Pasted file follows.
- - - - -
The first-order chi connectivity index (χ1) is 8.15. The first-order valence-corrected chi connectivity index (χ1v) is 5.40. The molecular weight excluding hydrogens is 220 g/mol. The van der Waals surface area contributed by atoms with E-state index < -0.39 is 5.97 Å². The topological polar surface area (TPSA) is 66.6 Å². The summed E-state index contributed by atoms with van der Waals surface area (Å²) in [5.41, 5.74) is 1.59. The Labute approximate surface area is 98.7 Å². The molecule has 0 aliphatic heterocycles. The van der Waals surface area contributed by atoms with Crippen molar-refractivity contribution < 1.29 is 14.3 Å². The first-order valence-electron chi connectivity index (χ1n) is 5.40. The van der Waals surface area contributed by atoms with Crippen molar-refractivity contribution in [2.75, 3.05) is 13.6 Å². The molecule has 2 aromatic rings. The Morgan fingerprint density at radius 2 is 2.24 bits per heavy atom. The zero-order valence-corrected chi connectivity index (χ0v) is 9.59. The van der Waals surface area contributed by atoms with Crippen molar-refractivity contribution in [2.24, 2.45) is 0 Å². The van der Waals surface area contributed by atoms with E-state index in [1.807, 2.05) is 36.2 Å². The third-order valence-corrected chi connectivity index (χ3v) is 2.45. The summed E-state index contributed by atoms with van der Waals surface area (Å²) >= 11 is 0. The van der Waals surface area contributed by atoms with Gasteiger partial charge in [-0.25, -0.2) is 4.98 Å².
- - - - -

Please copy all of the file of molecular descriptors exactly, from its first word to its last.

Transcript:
The first-order chi connectivity index (χ1) is 8.15. The first-order valence-corrected chi connectivity index (χ1v) is 5.40. The molecular weight excluding hydrogens is 220 g/mol. The van der Waals surface area contributed by atoms with E-state index < -0.39 is 5.97 Å². The topological polar surface area (TPSA) is 66.6 Å². The summed E-state index contributed by atoms with van der Waals surface area (Å²) in [5.41, 5.74) is 1.59. The Labute approximate surface area is 98.7 Å². The molecule has 0 aliphatic heterocycles. The van der Waals surface area contributed by atoms with Crippen molar-refractivity contribution < 1.29 is 14.3 Å². The first-order valence-electron chi connectivity index (χ1n) is 5.40. The van der Waals surface area contributed by atoms with Crippen molar-refractivity contribution in [2.75, 3.05) is 13.6 Å². The molecule has 2 aromatic rings. The Morgan fingerprint density at radius 2 is 2.24 bits per heavy atom. The zero-order valence-corrected chi connectivity index (χ0v) is 9.59. The van der Waals surface area contributed by atoms with Crippen molar-refractivity contribution in [2.24, 2.45) is 0 Å². The van der Waals surface area contributed by atoms with E-state index in [1.807, 2.05) is 36.2 Å². The third-order valence-corrected chi connectivity index (χ3v) is 2.45. The summed E-state index contributed by atoms with van der Waals surface area (Å²) >= 11 is 0. The van der Waals surface area contributed by atoms with Gasteiger partial charge in [-0.25, -0.2) is 4.98 Å².